lx factory lisbon portugal

Lisbon is changing fast. All the charm of its past still stands – hills studded with pastel houses, butter yellow trams chugging up cobbled streets, timeworn Ginjinha bars and art deco cinemas – but what’s changing is the city’s pace, and as usual it’s the younger generation that’s moving things forward.

The economic recession forced many of Lisbon’s population out of work, but it’s often a crisis that spawns new beginnings. Now, the city’s young creatives are reimagining the city, building on what is already there and rejoicing in its charming patchwork of opulent and dilapidated architecture. They’re taking over disused palaces and grand, uninhabited houses and turning them into stylish concept stores, third-wave coffee shops, independent art spaces and cutting edge restaurants.

Nowhere is this more evident than at LX Factory. Stretching out beneath the Ponte 25 de Abril suspension bridge, this industrial strip once housed Lisbon’s most prosperous fabric factories. Lisbon’s golden age of industry came and went, and the area was abandoned. That is, until some wily folk decided to reinvent it in 2008. These days, it is an absurdly hip mecca of cafés, bars, art spaces, vintage shops, tattoo studios, yoga studios and music venues. The factory buildings remain relatively untouched, with lashings of street art colouring their bricks. When the sun comes out (which is pretty much every day in Portugal) LX Factory fills with locals sipping beer and – as we don’t speak Portuguese we imagine – discussing the delights of living in Europe’s coolest city. Here are the spots to visit if you decide to join them.

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A café dedicated to cheesecake, run by a woman called Madame Cheeselova. You probably don’t need to hear any more, but just know that the slices are homemade, colossal and delicious.


The interiors of this sprawling bar and restaurant pay tribute to its industrial past. It looks a bit like an air hanger, with high tin ceilings, antique curiosities, stone floors and a mishmash of metal tables and colourful chairs. If you bag a seat up on the raised platform, you can look down over the open bar and kitchen where light, classic Portuguese food is prepared using a small wood-fired oven.

A Mesa

If Sweeney Todd came back to life, moved to Lisbon and decided to open a pizzeria, it would probably look a lot like A Mesa. An old leather barber’s chair greets you at the entrance, the walls are wood-panelled and the floor is stony. Happily, the comparison stops there. A Mesa is all about communal tables and great pizza. Their signatures slices are piled with locally sourced, punchy toppings like shrimp, Portuguese sausage and sesame seeds.

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Wish Slow Coffee

Lisbon has just started to find its feet when it comes to good coffee. While jet-black, bitter espresso can be found on every corner, a really good cup of coffee can be hard to come by. Nordic vibes abound in this bright, simple coffee shop. Bed down with a pot of French press or Chemex (those slinky glass jars that seem to have taken over the shelves in London) and sample some of Wish’s high quality coffees with their simple, locally sourced lunch dishes and tapas.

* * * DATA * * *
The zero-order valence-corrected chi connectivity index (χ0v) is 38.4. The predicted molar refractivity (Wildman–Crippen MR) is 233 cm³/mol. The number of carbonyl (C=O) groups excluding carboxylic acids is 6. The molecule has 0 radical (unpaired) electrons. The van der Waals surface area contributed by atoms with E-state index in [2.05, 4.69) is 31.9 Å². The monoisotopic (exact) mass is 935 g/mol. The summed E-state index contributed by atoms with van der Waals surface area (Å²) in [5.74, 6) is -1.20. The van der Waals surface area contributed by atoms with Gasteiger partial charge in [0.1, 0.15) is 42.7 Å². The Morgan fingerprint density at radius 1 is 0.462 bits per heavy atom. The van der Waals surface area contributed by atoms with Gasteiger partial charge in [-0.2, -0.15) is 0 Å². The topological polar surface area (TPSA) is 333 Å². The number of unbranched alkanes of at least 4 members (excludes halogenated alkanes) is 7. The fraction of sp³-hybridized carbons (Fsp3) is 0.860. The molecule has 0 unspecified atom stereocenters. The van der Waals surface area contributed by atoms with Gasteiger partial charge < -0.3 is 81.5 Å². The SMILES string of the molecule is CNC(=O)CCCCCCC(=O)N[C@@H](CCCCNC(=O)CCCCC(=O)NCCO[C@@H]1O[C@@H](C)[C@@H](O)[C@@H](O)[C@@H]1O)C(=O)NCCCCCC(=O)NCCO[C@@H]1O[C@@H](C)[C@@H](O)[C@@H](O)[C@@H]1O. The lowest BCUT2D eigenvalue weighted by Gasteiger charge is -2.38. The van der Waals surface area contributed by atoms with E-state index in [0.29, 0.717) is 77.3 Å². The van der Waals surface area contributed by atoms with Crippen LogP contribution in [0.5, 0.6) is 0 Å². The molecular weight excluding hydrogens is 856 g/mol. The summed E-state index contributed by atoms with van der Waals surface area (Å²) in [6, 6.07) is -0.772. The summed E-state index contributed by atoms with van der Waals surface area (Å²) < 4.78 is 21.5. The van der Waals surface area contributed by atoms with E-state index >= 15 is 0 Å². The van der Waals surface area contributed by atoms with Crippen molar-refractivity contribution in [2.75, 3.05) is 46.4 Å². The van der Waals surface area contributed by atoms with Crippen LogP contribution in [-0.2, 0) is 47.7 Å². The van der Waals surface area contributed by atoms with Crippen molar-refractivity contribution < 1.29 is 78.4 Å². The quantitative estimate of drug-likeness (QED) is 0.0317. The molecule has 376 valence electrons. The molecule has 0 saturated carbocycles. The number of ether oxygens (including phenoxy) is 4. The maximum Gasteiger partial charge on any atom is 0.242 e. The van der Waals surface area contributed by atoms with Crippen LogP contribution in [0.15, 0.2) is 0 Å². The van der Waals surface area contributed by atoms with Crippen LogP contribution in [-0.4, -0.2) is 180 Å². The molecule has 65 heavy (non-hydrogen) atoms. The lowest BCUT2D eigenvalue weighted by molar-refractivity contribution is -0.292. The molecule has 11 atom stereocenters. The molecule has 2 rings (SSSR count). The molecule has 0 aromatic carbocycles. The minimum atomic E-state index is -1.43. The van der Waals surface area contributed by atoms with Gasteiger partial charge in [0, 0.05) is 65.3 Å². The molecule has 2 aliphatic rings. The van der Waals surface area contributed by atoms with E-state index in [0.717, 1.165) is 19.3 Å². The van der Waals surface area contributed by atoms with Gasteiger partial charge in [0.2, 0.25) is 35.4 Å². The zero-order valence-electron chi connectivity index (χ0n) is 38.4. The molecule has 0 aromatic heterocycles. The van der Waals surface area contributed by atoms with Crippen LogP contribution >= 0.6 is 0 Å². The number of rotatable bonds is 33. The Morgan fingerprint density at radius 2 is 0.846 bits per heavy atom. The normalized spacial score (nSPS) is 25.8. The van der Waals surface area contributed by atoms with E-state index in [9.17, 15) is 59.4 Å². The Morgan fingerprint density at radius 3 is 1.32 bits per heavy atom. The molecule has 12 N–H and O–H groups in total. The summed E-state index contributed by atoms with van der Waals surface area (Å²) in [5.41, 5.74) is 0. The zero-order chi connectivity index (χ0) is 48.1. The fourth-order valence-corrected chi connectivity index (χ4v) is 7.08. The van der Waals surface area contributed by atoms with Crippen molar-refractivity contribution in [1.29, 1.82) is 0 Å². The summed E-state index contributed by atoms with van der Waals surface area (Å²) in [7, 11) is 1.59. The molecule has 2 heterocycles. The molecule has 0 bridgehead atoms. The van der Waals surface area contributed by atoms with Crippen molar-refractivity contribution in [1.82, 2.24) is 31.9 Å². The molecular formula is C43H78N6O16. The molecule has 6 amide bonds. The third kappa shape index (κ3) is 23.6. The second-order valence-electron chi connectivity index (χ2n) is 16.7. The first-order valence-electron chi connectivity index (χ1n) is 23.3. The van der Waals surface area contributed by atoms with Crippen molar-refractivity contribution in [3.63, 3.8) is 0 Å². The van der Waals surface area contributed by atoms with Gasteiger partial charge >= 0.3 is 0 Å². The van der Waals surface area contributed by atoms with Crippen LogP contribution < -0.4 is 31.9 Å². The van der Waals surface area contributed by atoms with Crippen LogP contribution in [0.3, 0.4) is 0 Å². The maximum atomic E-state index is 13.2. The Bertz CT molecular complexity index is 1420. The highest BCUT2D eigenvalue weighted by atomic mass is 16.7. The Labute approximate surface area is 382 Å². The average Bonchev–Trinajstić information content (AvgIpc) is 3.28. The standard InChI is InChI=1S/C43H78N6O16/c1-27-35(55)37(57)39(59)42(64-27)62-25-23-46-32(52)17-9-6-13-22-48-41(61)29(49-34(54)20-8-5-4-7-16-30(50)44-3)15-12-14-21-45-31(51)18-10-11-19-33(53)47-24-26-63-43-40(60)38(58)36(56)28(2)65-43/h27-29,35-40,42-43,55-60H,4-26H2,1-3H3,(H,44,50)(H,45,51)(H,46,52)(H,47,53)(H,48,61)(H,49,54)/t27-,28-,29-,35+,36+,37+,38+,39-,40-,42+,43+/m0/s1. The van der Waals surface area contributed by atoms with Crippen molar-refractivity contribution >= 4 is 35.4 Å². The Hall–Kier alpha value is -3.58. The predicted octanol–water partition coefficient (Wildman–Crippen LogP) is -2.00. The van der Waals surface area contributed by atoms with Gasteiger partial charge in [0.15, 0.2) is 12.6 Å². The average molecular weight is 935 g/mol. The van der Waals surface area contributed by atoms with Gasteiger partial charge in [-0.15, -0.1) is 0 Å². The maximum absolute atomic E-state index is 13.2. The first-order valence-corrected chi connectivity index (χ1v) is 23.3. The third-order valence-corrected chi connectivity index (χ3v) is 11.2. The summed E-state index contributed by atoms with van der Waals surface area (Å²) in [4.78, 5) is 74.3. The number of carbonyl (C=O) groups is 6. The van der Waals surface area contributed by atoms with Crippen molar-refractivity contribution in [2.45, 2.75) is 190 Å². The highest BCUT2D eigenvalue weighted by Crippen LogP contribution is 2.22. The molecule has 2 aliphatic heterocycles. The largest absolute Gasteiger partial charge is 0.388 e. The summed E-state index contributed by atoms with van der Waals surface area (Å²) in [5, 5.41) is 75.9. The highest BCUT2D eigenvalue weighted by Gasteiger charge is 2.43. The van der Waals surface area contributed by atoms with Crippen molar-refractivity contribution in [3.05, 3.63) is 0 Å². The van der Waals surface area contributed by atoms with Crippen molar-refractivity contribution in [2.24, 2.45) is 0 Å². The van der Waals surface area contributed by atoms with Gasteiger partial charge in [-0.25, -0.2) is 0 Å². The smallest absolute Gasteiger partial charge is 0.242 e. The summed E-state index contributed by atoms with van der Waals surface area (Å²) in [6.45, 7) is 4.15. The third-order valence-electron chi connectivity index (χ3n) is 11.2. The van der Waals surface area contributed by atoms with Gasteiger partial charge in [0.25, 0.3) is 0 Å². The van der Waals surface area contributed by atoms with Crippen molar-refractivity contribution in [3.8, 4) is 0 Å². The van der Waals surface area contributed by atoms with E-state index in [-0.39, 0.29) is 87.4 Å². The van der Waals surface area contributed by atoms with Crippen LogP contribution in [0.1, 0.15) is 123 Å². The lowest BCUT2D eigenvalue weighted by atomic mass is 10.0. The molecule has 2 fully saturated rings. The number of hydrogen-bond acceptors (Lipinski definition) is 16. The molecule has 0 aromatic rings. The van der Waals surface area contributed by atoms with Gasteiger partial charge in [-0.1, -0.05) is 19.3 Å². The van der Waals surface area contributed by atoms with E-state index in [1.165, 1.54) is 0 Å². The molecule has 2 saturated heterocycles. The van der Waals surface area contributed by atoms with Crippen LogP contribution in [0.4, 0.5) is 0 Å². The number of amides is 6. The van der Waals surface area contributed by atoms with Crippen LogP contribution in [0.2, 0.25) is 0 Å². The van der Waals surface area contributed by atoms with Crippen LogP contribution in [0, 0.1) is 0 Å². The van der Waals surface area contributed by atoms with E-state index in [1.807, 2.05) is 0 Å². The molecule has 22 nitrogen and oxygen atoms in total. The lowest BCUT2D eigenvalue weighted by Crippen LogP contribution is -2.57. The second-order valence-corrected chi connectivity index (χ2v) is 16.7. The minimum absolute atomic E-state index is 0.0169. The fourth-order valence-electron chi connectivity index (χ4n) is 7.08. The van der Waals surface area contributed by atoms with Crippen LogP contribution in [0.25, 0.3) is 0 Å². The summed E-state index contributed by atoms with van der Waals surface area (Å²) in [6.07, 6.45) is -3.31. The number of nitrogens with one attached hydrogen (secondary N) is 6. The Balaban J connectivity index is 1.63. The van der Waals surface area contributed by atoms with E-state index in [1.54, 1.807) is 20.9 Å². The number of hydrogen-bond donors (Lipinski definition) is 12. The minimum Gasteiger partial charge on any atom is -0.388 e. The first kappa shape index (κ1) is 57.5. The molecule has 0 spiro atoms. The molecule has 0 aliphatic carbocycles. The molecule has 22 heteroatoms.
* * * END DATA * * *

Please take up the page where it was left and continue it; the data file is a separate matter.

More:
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Para Sempre

By day, this spacious, graffitied space offers the best in casual lunches. Their tostas (sandwiches) salads and crêpes are named after the world’s most beloved musicians. According to this menu, Jimi Hendrix prefers guacamole, bacon and cheddar, while Jim Morrison likes a bit of whiskey-marinated pork and onion. By night, the room is cleared for loud live music and strong drinks.

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Café na Fabrica

Perch yourself at one of the communal tables underneath the bridge for beers or cocktails at this local hangout. The building itself is charmingly incongruous – a little white standalone cottage selling small brunches, pastries and Portuguese tapas.

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Fill your boots with Portuguese produce at this little shop and bar. As well as selling carefully selected fine wines, oils, salts, tubes of rich chocolate paste and iconic canned fish, More Than Wine also offers artisanal beer and gourmet snacks to be enjoyed at one of the tiny tables. Enjoy salty sardines and a glass of gutsy red wine, served with a plate of nectarines drizzled with honey and cinnamon.


The name is a dead giveaway. If you happen to have room in your luggage for a 1970s Danish desk chair or a neon gas station sign, this is your place.

LX Market

On Sundays, head to LX’s very own flea market. The fair is replete with vintage clothes, handmade jewellery, homewares, rare records and artwork by local creatives. As with most markets, this one has a fair amount of junk. But sift through the rails and you might come across something wonderful – Lisbon is only just coming round to the idea of second-hand clothing, so there are still a lot of gems floating around.

Pura Cal

Our visit to this homeware shop was untimely. We had just decorated our flat, and it made us want to take an axe to it and start again. The room is full of handcrafted textiles, streamlined furniture, mirrors, lamps, laundry baskets and everything in between.

Ler Devagar

If you’ve ever scrolled through those articles dedicated to beautiful libraries of the world, you’ll probably be familiar with Ler Devagar’s giant wall of floor-to-ceiling bookshelves, which stretch along the walls of a giant former factory. The library stocks an impressive selection of poetry, fiction, art and photography and travel books, set on two floors along with a bar, café and event space.

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